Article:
Other Free Encyclopedias » Medicine Encyclopedia » Aging Healthy - Part 4 » Social Security and the U.S. Federal Budget - Social Security’s Financing, Social Security’s Treatment Within The Federal Budget, Social Security’s Effect On The National Economy

Social Security and the U.S. Federal Budget - Social Security’s Treatment Within The Federal Budget

congress special receipts expenditures

Social Security’s receipts and expenditures are part of government activities; therefore, they are viewed as part of the entire federal budget. Social Security receipts equal approximately 26 percent of all federal receipts and about 23 percent of all federal expenditures.

Even though Social Security is part of the overall (also known as unified) federal budget, it receives special treatment within the federal budgeting process because of its size, its importance, and its funding source (the dedicated payroll tax). Special rules apply when Congress considers and acts on changes to Social Security financing and benefits. Social Security is generally exempt from budget process rules. This special treatment means Social Security is considered off-budget.

In addition to off-budget treatment, Social Security is part of a special class of programs for which Congress does not make a decision on the annual funding level for benefit payments. The number of people entitled to a benefit and the size of those benefits determines the funding level. However, Congress makes annual decisions on how much the Social Security Administration may spend on running the programs. Also, Congress may change the program rules, thereby altering the number of people entitled or the size of benefits.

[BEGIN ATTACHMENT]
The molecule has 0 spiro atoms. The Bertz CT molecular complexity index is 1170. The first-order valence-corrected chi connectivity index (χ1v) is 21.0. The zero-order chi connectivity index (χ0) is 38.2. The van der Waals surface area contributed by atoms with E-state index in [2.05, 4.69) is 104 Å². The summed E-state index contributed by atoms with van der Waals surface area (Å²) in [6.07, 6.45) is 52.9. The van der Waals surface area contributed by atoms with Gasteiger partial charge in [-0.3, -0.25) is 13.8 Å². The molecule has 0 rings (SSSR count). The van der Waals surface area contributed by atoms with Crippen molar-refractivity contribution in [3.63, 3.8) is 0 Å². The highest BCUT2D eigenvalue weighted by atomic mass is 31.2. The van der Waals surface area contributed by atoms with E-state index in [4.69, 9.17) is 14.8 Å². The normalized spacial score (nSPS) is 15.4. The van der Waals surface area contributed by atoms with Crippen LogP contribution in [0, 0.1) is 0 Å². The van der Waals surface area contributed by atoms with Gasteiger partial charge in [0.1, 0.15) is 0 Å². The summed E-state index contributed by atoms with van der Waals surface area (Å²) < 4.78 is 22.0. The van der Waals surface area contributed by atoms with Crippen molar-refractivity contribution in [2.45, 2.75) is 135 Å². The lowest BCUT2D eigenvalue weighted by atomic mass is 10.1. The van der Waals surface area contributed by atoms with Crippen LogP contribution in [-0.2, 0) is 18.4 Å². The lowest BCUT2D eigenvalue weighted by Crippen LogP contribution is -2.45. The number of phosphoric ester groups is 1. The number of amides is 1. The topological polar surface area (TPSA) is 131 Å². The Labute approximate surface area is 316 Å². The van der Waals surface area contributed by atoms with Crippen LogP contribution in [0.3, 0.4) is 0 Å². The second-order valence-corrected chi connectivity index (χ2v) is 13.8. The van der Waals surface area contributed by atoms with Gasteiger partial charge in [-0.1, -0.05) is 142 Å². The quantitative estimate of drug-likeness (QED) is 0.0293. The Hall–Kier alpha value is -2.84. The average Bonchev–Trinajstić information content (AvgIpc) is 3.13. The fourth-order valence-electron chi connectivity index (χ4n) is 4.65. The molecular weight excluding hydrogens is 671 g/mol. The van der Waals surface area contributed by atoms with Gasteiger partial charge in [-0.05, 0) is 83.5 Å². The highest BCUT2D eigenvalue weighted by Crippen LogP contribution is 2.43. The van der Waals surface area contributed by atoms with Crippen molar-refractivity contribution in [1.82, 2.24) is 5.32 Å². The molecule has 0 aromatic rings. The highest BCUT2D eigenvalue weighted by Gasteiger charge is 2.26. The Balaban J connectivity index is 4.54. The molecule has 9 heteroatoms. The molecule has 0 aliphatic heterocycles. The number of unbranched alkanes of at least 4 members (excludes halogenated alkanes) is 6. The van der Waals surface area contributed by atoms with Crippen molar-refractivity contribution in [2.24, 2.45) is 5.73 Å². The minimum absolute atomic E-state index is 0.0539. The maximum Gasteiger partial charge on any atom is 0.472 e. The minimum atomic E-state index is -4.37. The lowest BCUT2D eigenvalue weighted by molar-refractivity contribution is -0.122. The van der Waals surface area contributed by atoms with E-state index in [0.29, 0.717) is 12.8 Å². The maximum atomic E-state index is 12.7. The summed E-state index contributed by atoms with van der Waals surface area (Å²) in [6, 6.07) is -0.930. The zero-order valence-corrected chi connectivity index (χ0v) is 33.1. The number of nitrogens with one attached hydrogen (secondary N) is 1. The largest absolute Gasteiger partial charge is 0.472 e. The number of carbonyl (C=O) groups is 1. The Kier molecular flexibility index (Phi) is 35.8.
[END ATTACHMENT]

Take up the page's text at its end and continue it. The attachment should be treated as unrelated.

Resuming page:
Although Social Security is officially off-budget, documents from the Congressional Budget Office (CBO) and the Office of Management and Budget (OMB) continue to show the unified budget (which contains all federal receipts and expenditures, including Social Security), as well as budget totals excluding Social Security. These entities emphasize unified budget totals, because persons interested in the impact of government on the economy need to know the total income, expenditures, and borrowing of the government.

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